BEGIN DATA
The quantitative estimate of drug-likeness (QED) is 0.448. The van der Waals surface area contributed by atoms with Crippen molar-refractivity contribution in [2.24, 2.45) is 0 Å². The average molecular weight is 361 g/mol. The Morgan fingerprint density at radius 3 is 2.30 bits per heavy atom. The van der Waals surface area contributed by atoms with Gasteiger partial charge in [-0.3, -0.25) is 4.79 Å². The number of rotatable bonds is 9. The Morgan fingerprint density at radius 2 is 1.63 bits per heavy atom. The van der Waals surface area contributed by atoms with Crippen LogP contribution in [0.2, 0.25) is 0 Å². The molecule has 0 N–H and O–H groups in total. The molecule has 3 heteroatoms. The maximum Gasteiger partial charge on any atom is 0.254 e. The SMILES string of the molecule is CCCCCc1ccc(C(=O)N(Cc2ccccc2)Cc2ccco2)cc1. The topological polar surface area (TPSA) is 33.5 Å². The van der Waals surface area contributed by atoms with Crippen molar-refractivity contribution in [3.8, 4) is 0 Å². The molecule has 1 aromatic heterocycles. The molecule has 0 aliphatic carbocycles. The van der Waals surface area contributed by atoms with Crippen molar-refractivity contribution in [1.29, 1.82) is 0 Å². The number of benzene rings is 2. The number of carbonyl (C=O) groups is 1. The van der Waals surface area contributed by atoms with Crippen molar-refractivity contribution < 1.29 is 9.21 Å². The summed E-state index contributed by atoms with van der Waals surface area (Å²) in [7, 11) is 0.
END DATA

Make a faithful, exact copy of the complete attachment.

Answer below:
The quantitative estimate of drug-likeness (QED) is 0.448. The van der Waals surface area contributed by atoms with Crippen molar-refractivity contribution in [2.24, 2.45) is 0 Å². The average molecular weight is 361 g/mol. The Morgan fingerprint density at radius 3 is 2.30 bits per heavy atom. The van der Waals surface area contributed by atoms with Gasteiger partial charge in [-0.3, -0.25) is 4.79 Å². The number of rotatable bonds is 9. The Morgan fingerprint density at radius 2 is 1.63 bits per heavy atom. The van der Waals surface area contributed by atoms with Crippen LogP contribution in [0.2, 0.25) is 0 Å². The molecule has 0 N–H and O–H groups in total. The molecule has 3 heteroatoms. The maximum Gasteiger partial charge on any atom is 0.254 e. The SMILES string of the molecule is CCCCCc1ccc(C(=O)N(Cc2ccccc2)Cc2ccco2)cc1. The topological polar surface area (TPSA) is 33.5 Å². The van der Waals surface area contributed by atoms with Crippen molar-refractivity contribution in [3.8, 4) is 0 Å². The molecule has 1 aromatic heterocycles. The molecule has 0 aliphatic carbocycles. The van der Waals surface area contributed by atoms with Crippen molar-refractivity contribution in [1.29, 1.82) is 0 Å². The number of benzene rings is 2. The number of carbonyl (C=O) groups is 1. The van der Waals surface area contributed by atoms with Crippen molar-refractivity contribution < 1.29 is 9.21 Å². The summed E-state index contributed by atoms with van der Waals surface area (Å²) in [7, 11) is 0.